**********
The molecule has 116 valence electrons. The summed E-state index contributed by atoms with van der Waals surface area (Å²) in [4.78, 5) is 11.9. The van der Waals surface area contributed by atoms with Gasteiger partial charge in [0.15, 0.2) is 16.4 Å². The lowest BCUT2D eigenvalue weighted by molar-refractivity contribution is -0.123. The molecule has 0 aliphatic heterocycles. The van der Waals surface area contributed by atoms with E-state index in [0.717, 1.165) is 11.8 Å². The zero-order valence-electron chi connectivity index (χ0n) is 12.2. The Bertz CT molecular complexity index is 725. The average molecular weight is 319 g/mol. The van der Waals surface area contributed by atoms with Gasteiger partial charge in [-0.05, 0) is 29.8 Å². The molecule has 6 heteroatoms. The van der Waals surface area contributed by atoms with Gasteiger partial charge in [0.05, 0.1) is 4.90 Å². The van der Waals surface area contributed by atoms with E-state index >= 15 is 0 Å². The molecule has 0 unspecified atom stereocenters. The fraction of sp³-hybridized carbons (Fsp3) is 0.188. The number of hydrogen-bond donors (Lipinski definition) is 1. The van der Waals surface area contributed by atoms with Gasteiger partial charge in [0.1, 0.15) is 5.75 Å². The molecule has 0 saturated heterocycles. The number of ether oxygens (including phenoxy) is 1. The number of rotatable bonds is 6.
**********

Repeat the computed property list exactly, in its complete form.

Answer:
The molecule has 116 valence electrons. The summed E-state index contributed by atoms with van der Waals surface area (Å²) in [4.78, 5) is 11.9. The van der Waals surface area contributed by atoms with Gasteiger partial charge in [0.15, 0.2) is 16.4 Å². The lowest BCUT2D eigenvalue weighted by molar-refractivity contribution is -0.123. The molecule has 0 aliphatic heterocycles. The van der Waals surface area contributed by atoms with E-state index in [0.717, 1.165) is 11.8 Å². The zero-order valence-electron chi connectivity index (χ0n) is 12.2. The Bertz CT molecular complexity index is 725. The average molecular weight is 319 g/mol. The van der Waals surface area contributed by atoms with Gasteiger partial charge in [-0.05, 0) is 29.8 Å². The molecule has 6 heteroatoms. The van der Waals surface area contributed by atoms with Gasteiger partial charge in [0.05, 0.1) is 4.90 Å². The van der Waals surface area contributed by atoms with E-state index >= 15 is 0 Å². The molecule has 0 unspecified atom stereocenters. The fraction of sp³-hybridized carbons (Fsp3) is 0.188. The number of hydrogen-bond donors (Lipinski definition) is 1. The van der Waals surface area contributed by atoms with Gasteiger partial charge in [0.1, 0.15) is 5.75 Å². The molecule has 0 saturated heterocycles. The number of ether oxygens (including phenoxy) is 1. The number of rotatable bonds is 6.